The enable setting takes an input_boolean entity and a state in which OccuSim should be active. Here I use my vacation mode toggle. I actuate mine manually, but it’s perfectly possible to set this from a HASS automation if you so desire.

The last few settings are some basic housekeeping. Test mode is disabled to ensure that OccuSim does it’s thing (though this can be useful when debugging your sequences). I also set the dump_times option to true so that I can see the times of the steps in the logs. I then set the time when I want to re-calculate the steps for the upcoming day. In my case this is set to 2am.

Setting up Sequences

A simple sequence might be the following:

step_evening_name: Evening
step_evening_start: 'sunset'
step_evening_on_1: scene.main_lights

This sequence simply turns on my main lights scene at sunset. The configuration variables take the form step_<id>_<variable> where <id> is a custom identifier that needs to be common across all variables for the step. Multiple entities can be turned on or off by appending numbers to the variables in question, e.g. step_evening_on_1, step_evening_on_2, etc.

You can add an offset to the times for sunset or sunrise, such as sunset - 00:20:00 to trigger 20 minutes before sunset. You can of course also specify an absolute time in the form HH:MM:SS.

More Advanced Sequences

So far that’s great, but we could have just turned on a light at sunset with a basic HASS automation rule. The real power of OccuSim comes in randomising the sequence times (within bounds) and creating multi-step sequences.

Expanding on our previous example:

step_evening_name: Evening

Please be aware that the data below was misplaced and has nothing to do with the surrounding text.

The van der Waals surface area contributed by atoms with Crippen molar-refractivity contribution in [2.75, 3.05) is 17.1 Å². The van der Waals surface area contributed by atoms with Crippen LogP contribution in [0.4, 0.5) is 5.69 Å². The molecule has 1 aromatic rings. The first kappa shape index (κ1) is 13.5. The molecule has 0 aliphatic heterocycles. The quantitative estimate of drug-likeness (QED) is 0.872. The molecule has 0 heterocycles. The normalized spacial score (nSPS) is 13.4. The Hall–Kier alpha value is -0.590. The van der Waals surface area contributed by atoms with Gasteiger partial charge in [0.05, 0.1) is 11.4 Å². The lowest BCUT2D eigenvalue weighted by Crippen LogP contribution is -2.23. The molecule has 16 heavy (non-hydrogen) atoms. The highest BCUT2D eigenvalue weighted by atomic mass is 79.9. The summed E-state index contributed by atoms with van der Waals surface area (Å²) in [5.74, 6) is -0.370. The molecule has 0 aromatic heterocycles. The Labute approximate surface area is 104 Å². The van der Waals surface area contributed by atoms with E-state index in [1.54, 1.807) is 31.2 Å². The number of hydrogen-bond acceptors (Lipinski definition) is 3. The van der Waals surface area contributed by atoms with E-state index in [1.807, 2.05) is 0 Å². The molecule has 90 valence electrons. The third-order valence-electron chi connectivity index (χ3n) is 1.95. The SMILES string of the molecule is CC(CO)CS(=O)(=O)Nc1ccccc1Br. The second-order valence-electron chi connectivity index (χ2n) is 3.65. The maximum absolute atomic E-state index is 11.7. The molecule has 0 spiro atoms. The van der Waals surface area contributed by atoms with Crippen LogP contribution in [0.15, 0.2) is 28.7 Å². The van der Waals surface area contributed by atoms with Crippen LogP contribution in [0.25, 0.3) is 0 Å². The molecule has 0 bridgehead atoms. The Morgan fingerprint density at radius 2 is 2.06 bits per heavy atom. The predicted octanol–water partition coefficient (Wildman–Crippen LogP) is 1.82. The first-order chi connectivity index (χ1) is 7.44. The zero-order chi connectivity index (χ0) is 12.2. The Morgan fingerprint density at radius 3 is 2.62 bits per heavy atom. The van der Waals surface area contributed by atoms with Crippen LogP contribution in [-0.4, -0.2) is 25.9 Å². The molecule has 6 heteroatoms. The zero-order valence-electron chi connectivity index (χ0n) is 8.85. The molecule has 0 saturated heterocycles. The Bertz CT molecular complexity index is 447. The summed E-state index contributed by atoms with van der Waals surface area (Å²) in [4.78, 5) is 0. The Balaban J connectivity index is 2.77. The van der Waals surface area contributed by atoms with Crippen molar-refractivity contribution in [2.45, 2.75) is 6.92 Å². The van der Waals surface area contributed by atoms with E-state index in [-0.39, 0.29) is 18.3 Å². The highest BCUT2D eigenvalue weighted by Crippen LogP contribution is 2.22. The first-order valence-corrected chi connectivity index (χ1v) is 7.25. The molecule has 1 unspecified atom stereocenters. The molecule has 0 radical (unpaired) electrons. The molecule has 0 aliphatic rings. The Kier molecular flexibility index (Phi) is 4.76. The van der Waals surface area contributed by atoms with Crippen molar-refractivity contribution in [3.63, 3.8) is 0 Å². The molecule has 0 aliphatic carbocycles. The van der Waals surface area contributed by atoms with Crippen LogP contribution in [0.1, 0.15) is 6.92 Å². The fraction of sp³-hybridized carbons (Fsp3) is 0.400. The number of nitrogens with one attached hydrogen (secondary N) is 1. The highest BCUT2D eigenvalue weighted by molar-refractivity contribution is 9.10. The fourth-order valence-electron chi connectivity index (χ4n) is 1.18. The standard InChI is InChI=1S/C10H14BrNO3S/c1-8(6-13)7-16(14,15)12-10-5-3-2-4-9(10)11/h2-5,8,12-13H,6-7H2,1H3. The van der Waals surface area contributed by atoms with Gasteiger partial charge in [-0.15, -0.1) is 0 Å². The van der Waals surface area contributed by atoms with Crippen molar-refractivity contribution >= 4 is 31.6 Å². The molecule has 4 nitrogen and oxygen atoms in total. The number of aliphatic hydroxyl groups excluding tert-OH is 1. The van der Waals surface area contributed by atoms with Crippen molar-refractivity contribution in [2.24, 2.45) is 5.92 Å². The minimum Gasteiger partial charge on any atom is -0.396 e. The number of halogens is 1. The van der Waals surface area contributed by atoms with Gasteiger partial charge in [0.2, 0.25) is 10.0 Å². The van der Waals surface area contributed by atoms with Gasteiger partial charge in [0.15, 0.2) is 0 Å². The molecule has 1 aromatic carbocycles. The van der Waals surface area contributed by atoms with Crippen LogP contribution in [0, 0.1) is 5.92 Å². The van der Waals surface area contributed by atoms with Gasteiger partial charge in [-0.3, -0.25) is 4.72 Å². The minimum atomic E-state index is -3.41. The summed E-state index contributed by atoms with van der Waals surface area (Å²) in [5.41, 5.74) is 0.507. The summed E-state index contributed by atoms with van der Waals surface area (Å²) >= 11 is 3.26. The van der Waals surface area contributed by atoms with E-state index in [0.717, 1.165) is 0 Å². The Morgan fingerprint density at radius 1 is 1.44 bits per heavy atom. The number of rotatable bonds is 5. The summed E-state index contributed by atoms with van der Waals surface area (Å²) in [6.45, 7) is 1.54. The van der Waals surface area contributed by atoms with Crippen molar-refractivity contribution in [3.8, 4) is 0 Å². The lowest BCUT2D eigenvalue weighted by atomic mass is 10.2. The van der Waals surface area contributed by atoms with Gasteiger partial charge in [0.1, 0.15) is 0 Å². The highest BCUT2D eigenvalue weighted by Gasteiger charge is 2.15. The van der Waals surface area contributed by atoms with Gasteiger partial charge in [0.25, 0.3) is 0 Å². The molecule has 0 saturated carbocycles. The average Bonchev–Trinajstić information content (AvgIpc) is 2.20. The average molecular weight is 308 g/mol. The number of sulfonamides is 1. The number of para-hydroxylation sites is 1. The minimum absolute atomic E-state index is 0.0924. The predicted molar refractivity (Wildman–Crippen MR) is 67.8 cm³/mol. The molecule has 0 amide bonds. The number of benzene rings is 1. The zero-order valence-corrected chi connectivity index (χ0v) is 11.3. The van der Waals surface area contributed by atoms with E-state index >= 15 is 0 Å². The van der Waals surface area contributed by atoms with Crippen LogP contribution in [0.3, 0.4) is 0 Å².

step_evening_start: 'sunset - 00:40:00'
step_evening_end: 'sunset - 00:10:00'
step_evening_on_1: scene.main_lights

This will turn on the lights at a random time between 40 minutes before sunset and ten minutes before sunset.

Let’s now create a multi-step sequence:

step_movie1_name: Movie Scene
step_movie1_start: '20:00:00'
step_movie1_end: '20:30:00'

step_movie2_name: Movie Scene Pause
step_movie2_relative: Movie Scene
step_movie2_start_offset: '00:35:00'
step_movie2_end_offset: '00:45:00'
step_movie2_on_1: script.downlights_bright

step_movie3_name: Movie Scene Play
step_movie3_relative: Movie Scene Pause
step_movie3_start_offset: '00:03:00'
step_movie3_end_offset: '00:06:00'

Here I start a sequence that will execute my movie scene sometime between 8pm and 8.30pm. I then specify a second step which will emulate us pausing the movie and putting the kitchen lights on. This happens sometime between 35 and 45 minutes later and is relative to the previous step. This means that whatever time the previous step is executed the second step will always come 35-45 minutes after that. The third step in the sequence is another relative one. This will execute 3-6 minutes after the previous one and emulates us starting up the movie again.

Random Mode

As mentioned earlier, you can also create totally random events. For example you might use the following to simulate overnight bathroom trips:

random_bathroom_name: Overnight Bathroom
random_bathroom_start: Bedtime
random_bathroom_end: Morning
random_bathroom_minduration: 00:02:00
random_bathroom_maxduration: 00:05:00
random_bathroom_number: 2
random_bathroom_on_1: light.bathroom
random_bathroom_off_1: light.bathroom

step_bedtime_name: Bedtime
step_bedtime_start: '21:30:00'
step_bedtime_end: '22:30:00'

step_morning_name: Morning
step_morning_start: 'sunrise + 00:20:00'

This configuration creates a 2 randomised events lasting 2-5 minutes, which turn on and off the bathroom light. These are defined as starting and ending relative to other steps in the sequence. I’ve defined the Bedtime and Morning steps in my example to illustrate this. These steps can of course contain actions of their own just like the steps above. The full configuration basically says “sometime starting between 9.30pm and 10.30pm and lasting until 20 minutes after sunrise there will be two instances of the bathroom light coming on for 2-5 minutes”. Pretty cool!